Paving the Way Towards Better Nutrition
The first Nutri-Vías curricular planning meetings will be held at the University of Puerto Rico’s Río Piedras Campus, at the beginning of 2020. During these meetings, members of the Nutri-Vías curriculum and supervised practice committee will give presentations about their areas of expertise and start collaborating on the development of new curricular material and effective teaching practices.
Dr Schelske Santos hopes that the Nutri-Vías initiative will encourage greater collaboration in nutrition and dietetics education, paving the way for more comprehensive graduate courses and helping to form highly qualified professionals. She feels that forming highly-prepared nutritionists and dieticians could ultimately help to improve the wellbeing and health of Puerto Rican society as a whole.
‘We expect to share our best with others in collaboration to maximise resources, outcomes and impacts,’ Dr Schelske Santos says. ‘Our goal is to prepare highly-qualified nutrition and dietetics professionals who can enter the workforce with confidence to address complex nutrition-related health issues and health disparities.’
The next step for the Nutri-Vías project will be to design a consortium leadership infrastructure based on best practices highlighted by other nutrition and dietetics institutions, collaborations, and academic networks. Subsequently, Dr Schelske Santos will initiate communication with experts at other universities and draft formal agreements that seal their collaboration on the project.
The unique characteristic of Nutri-Vías that she feels could also impact the training of new generations of dieticians and nutritionists in Puerto Rico is its focus on cultural sensitivity and culturally-specific aspects of nutrition. By teaching graduate students to be aware of health disparities and facets of nutrition that are specific to Hispanic populations, she hopes that they will be better equipped to deal with the severe health problems associated with excess weight that currently plague Puerto Rico, as well other parts of the US with predominantly Hispanic populations.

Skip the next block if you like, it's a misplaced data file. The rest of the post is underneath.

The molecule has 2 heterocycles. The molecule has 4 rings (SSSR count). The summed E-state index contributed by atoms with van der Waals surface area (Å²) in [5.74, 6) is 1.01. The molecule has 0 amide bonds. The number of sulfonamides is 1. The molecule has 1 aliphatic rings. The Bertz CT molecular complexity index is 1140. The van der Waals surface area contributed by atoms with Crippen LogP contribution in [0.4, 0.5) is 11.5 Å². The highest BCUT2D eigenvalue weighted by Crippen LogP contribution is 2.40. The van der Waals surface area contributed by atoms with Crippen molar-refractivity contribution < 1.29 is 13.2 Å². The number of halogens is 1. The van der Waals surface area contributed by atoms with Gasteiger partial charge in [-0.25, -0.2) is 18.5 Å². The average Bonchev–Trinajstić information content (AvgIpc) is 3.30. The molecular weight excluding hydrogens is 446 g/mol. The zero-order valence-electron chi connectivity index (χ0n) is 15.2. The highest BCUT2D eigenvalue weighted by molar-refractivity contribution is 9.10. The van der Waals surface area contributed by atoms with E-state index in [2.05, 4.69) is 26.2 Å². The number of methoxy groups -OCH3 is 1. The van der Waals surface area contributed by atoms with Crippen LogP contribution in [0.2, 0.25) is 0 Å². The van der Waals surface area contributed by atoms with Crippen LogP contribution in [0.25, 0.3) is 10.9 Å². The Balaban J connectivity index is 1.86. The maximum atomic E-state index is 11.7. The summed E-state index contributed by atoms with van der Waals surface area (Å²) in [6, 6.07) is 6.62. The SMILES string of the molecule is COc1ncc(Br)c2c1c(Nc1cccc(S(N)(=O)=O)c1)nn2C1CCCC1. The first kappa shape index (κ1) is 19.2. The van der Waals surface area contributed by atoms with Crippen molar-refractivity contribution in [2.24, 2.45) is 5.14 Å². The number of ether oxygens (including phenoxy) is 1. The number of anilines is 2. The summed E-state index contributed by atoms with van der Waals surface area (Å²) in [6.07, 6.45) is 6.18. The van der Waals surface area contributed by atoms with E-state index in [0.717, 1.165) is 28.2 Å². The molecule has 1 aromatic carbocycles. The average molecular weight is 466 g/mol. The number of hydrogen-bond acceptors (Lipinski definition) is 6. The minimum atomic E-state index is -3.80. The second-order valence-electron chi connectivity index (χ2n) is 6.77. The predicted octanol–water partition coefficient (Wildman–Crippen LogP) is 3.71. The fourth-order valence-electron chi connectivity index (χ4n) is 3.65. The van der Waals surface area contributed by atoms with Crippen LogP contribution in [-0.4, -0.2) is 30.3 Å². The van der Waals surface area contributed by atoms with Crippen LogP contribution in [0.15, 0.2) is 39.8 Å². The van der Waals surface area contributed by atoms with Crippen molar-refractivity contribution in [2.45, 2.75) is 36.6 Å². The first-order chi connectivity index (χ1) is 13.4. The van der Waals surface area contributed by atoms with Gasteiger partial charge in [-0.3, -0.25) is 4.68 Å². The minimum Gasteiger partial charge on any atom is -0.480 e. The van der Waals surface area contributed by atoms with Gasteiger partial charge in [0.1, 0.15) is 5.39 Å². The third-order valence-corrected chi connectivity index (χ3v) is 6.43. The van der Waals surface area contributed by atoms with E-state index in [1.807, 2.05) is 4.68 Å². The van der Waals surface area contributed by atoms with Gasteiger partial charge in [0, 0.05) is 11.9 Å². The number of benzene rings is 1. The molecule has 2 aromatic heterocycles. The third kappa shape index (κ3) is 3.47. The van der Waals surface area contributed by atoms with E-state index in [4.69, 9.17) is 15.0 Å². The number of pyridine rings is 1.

‘Understanding ethnic and cultural influences on gene-diet interactions, and the psychosocial, economic and cultural impacts on eating behaviours to prevent and treat chronic disease are important topics to which this educational consortium hopes to contribute,’ Schelske Santos adds.
Meet the researcher
Dr Michelle Schelske Santos
Nutrition and Dietetics Program
College of Natural Sciences
University of Puerto Rico
Río Piedras Campus
San Juan, Puerto Rico
Dr Michelle Schelske Santos is Professor and Researcher for the Nutrition and Dietetics Program at the University of Puerto Rico. She holds a BS in Biology from Gordon College, as well as a Master’s degree and PhD in Human Nutrition Sciences from Tufts University. Her primary research interests include nutrition, biochemistry, physiology, immunology and epidemiology. Dr Schelske Santos has carried out a vast number of studies and her work has been published in many renowned scientific journals, as well as in academic books. Over the course of her career, she has received numerous honours and awards, including the Excellence in Teaching Award from the University of Puerto Rico and the National Research Service Award from the National Institutes of Health.
Lizette Vicéns Meliá, EdD, RD, LND
Professor, Nutrition and Dietetics Program
College of Natural Sciences
University of Puerto Rico – Río Piedras Campus
Amanda S. Holliday MS, RD, LDN
Clinical Assistant Professor
Program Director, MPH/RD Program
The University of North Carolina at Chapel Hill
Gillings School of Global Public Health and UNC School of Medicine
Beth Ferrell Jenks, MS, RD, LDN
Assistant Program Director, MPH/RD Program
The University of North Carolina at Chapel Hill
Gillings School of Global Public Health
Deborah A. Hutcheson, DCN, RDN, LDN
Vice Chair and Assistant Professor, Department of Sports Medicine and Nutrition
Program Director, Coordinated BS/MS Program in Nutrition & Dietetics
University of Pittsburgh
Trisha A. Cousins, MS, RDN, LDN
Clinical Coordinator and Instructor
Nutrition and Dietetics Program